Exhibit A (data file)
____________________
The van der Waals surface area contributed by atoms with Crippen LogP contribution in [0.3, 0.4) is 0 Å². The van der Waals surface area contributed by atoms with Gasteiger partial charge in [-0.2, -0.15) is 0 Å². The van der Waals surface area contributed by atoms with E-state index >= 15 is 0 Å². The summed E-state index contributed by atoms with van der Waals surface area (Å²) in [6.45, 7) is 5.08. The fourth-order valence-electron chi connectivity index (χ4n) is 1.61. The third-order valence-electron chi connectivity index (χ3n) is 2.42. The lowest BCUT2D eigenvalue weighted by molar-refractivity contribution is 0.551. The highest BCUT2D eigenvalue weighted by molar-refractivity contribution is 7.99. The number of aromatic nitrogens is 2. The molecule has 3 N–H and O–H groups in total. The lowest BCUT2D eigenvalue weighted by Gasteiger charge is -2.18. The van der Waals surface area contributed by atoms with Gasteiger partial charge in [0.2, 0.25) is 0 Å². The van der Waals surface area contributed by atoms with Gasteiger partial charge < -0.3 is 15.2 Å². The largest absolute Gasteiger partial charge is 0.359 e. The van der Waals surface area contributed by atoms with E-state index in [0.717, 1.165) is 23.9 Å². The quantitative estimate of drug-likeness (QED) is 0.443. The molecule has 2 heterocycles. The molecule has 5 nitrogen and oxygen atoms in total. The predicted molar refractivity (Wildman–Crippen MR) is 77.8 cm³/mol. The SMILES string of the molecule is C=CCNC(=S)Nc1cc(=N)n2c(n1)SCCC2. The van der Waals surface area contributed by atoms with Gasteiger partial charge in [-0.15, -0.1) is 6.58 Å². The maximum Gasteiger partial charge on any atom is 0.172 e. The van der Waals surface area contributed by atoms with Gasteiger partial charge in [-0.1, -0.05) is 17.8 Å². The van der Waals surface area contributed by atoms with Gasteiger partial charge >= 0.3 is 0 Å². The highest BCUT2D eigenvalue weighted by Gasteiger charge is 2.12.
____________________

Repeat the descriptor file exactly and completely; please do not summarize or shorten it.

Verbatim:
The van der Waals surface area contributed by atoms with Crippen LogP contribution in [0.3, 0.4) is 0 Å². The van der Waals surface area contributed by atoms with Gasteiger partial charge in [-0.2, -0.15) is 0 Å². The van der Waals surface area contributed by atoms with E-state index >= 15 is 0 Å². The summed E-state index contributed by atoms with van der Waals surface area (Å²) in [6.45, 7) is 5.08. The fourth-order valence-electron chi connectivity index (χ4n) is 1.61. The third-order valence-electron chi connectivity index (χ3n) is 2.42. The lowest BCUT2D eigenvalue weighted by molar-refractivity contribution is 0.551. The highest BCUT2D eigenvalue weighted by molar-refractivity contribution is 7.99. The number of aromatic nitrogens is 2. The molecule has 3 N–H and O–H groups in total. The lowest BCUT2D eigenvalue weighted by Gasteiger charge is -2.18. The van der Waals surface area contributed by atoms with Gasteiger partial charge in [0.2, 0.25) is 0 Å². The van der Waals surface area contributed by atoms with Gasteiger partial charge < -0.3 is 15.2 Å². The largest absolute Gasteiger partial charge is 0.359 e. The van der Waals surface area contributed by atoms with E-state index in [0.717, 1.165) is 23.9 Å². The quantitative estimate of drug-likeness (QED) is 0.443. The molecule has 2 heterocycles. The molecule has 5 nitrogen and oxygen atoms in total. The predicted molar refractivity (Wildman–Crippen MR) is 77.8 cm³/mol. The SMILES string of the molecule is C=CCNC(=S)Nc1cc(=N)n2c(n1)SCCC2. The van der Waals surface area contributed by atoms with Gasteiger partial charge in [-0.15, -0.1) is 6.58 Å². The maximum Gasteiger partial charge on any atom is 0.172 e. The van der Waals surface area contributed by atoms with Gasteiger partial charge in [-0.1, -0.05) is 17.8 Å². The van der Waals surface area contributed by atoms with Gasteiger partial charge >= 0.3 is 0 Å². The highest BCUT2D eigenvalue weighted by Gasteiger charge is 2.12.